Which Joe gave his name to ‘sloppy joes’? We look at five interesting sandwiches and their lexical origins.
Fit (a shoe) with a new heel:‘take your clothes to the cleaners and your shoes to get reheeled’
- ‘I'm fortunate in having a decent cobbler nearby, so I can get boots reheeled until the uppers collapse.’
- ‘He has the sense to wear a nice suit in a dark navy wool but matches it with terrible, cheap loafers with a metal bar across the instep that are in desperate need of a polish and a reheel.’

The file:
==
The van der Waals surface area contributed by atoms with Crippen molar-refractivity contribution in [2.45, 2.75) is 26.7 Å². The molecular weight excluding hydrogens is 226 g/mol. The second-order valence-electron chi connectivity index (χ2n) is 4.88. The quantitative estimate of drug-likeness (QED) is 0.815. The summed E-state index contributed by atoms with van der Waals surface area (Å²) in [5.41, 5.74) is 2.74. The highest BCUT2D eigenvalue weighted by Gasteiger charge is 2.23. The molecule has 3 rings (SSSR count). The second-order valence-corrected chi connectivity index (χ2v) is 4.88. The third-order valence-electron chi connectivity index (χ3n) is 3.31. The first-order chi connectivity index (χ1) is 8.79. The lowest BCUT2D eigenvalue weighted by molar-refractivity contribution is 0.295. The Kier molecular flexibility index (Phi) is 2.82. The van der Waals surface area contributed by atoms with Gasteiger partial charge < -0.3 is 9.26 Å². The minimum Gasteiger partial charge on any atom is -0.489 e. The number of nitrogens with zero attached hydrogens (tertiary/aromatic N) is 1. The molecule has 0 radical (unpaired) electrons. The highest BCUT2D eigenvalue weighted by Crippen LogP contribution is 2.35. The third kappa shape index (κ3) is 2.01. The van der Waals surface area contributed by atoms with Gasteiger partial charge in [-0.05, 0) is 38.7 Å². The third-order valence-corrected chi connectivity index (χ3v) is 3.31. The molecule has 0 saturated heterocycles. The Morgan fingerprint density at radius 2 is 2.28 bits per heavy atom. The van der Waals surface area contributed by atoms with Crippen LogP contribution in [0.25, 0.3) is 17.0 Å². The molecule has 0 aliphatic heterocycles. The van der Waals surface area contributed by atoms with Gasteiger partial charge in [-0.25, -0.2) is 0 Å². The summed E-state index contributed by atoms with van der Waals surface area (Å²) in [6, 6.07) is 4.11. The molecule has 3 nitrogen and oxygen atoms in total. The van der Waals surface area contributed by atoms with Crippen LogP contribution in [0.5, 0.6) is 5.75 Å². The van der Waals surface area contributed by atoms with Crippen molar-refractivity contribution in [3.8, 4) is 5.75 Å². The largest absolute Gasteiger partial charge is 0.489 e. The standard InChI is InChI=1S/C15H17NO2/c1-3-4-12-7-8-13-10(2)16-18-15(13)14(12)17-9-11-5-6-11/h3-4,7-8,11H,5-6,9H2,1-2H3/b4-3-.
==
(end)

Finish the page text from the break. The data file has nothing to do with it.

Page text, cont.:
- ‘I accept that someone may be telling me to get my cowboy boots reheeled.’
We take a look at several popular, though confusing, punctuation marks.
From Afghanistan to Zimbabwe, discover surprising and intriguing language facts from around the globe.
The definitions of ‘buddy’ and ‘bro’ in the OED have recently been revised. We explore their history and increase in popularity.